Scott Stewart’s Lasting Impact on Protective Intelligence

The following is a personal message from the Executive Director, Fred Burton, regarding Scott Stewart’s nomination as a Pioneer in the Protective Intelligence Honors Program:

One cold and rainy Thanksgiving Day many years ago in Washington, D.C., our command center notified us about a domestic threat from a person of interest against the Secretary of State. Needless to say, as many of us in this business know, threats surface 24×7 and holidays can be regular work days. State Department Special Agent Scott Stewart and I responded to interview the threat actor in an effort to piece together the plot. Over the years, we would respond to many similar threats, some more serious than others. Patterns begin to emerge if you focus on the data and our efforts to see around corners began to materialize as we dissected the range of never-ending threats. The art of protective intelligence came into focus. It wasn’t perfect, but evolved into a true discipline today.

Looking back over the last 30+ years, Scott Stewart is one of the pioneers who helped shape and create the landscape of protective intelligence.

In those early days, we traveled the world on terrorism and threat cases, while creating the first protective intelligence and counter-surveillance (CS) model in support of protective operations. On the protection front, Scott worked numerous United Nations General Assemblies, long before we could put a name to the group known as Al-Qaeda. He did this while managing protective intelligence operations for countless Middle-East Peace Conferences, the Secretary of State, Yassir Arafat, Nelson Mandela and Princess Diana.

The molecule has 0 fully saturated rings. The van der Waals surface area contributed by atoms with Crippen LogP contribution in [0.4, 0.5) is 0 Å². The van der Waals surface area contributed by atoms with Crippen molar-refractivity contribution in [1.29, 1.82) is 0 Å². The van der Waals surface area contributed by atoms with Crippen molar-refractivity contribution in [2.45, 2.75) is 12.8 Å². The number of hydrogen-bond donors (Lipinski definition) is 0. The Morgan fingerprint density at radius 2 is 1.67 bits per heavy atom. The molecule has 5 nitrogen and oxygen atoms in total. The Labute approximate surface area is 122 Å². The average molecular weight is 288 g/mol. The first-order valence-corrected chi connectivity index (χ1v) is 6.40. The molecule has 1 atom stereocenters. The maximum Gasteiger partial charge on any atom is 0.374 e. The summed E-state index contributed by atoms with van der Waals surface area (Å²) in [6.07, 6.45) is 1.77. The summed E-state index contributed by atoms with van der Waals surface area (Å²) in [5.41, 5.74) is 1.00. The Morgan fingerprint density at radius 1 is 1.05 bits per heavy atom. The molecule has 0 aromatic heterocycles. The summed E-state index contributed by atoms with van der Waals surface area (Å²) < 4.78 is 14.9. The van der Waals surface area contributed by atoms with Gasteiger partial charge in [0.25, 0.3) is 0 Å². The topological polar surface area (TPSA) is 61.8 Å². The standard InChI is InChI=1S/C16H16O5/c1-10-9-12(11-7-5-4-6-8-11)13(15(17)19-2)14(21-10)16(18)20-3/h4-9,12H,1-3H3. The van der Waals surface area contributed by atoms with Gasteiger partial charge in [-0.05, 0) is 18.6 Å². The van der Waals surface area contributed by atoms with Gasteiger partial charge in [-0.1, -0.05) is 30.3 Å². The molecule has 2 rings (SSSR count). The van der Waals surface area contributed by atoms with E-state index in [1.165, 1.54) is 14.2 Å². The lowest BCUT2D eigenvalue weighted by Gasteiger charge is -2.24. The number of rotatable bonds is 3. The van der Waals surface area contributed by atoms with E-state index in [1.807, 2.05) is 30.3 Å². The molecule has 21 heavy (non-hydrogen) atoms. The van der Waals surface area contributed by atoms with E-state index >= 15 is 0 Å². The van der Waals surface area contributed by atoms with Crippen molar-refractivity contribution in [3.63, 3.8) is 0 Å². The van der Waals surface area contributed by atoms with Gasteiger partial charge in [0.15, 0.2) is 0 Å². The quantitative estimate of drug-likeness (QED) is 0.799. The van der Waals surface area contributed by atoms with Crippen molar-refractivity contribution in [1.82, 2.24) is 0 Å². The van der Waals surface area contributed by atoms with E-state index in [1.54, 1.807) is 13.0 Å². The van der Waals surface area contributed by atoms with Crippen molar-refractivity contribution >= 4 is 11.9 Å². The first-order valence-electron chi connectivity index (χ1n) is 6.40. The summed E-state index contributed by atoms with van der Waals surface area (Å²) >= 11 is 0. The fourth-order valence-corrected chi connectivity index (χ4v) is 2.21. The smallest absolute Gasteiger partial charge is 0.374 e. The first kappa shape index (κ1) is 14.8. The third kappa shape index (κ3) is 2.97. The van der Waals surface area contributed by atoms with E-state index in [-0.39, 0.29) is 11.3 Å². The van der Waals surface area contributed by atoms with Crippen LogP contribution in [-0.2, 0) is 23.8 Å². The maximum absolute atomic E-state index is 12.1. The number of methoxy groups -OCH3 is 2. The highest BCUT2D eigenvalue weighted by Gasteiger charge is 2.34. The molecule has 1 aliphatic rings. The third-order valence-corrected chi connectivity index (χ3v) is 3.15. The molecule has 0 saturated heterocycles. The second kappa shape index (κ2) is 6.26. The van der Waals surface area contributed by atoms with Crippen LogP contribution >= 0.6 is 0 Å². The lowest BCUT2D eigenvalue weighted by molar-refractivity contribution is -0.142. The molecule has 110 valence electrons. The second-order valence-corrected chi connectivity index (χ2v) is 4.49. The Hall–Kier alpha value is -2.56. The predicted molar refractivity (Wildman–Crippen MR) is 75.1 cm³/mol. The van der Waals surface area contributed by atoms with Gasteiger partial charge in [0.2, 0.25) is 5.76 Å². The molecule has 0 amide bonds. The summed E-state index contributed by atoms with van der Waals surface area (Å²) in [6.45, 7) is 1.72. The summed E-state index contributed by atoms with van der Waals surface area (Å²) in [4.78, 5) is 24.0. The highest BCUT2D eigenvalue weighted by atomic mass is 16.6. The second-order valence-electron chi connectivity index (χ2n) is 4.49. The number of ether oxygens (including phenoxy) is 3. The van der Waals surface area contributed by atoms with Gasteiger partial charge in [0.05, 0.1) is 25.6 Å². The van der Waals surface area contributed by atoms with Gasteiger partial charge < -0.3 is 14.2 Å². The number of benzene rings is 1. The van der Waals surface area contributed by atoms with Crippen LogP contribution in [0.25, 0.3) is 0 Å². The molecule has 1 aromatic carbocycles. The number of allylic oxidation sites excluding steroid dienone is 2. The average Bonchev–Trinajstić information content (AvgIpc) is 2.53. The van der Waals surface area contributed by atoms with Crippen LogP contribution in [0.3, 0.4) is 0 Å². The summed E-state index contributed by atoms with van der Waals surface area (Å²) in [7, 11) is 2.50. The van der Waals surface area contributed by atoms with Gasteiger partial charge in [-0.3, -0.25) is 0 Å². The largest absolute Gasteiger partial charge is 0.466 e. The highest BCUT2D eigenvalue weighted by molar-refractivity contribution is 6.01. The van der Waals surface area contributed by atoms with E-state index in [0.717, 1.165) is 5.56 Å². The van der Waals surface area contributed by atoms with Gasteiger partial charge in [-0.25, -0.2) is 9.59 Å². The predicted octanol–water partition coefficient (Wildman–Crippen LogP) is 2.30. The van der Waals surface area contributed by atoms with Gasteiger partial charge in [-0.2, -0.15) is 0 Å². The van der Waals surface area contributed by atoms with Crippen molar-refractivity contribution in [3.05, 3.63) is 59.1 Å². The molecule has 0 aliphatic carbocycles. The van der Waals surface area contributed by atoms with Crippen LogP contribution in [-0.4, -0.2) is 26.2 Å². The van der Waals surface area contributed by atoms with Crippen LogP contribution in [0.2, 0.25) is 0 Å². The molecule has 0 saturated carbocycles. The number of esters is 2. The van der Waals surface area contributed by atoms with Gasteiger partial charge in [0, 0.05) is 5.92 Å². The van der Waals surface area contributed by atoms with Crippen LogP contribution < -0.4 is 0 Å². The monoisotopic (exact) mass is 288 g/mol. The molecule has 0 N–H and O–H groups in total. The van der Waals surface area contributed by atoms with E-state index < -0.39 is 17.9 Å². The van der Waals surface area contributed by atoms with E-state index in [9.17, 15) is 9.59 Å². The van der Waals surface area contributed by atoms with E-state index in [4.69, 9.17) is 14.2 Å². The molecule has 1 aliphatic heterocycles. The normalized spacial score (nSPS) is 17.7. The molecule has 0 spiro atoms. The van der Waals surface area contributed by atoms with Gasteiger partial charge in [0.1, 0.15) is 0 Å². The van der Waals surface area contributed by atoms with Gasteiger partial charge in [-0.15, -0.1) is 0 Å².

Besides his long history of ground-breaking protection efforts, I would be remiss for not recognizing Scott’s tireless efforts surrounding the first World Trade Center bombing in 1993. Not only did Scott respond to the bombing scene, but he subsequently investigated the history and travel patterns of several of the key suspects.

On a personal note, Scott was one of my first hires when I transitioned to corporate America and was the first protective intelligence analyst in the private sector. Not only did he establish our intel program, but he subsequently trained many other protective teams in our protective intelligence model. We would also work together for many years at Stratfor, where Scott developed and ran our Threat Lens platform. Today, Scott is the Vice-President of Intelligence at Torchstone Global, where he continues to provide thought leadership and security advice to many companies.

My advice for any corporate security or executive protection manager building a team is this: Find yourself a Scott Stewart. You won’t regret it.

Fred Burton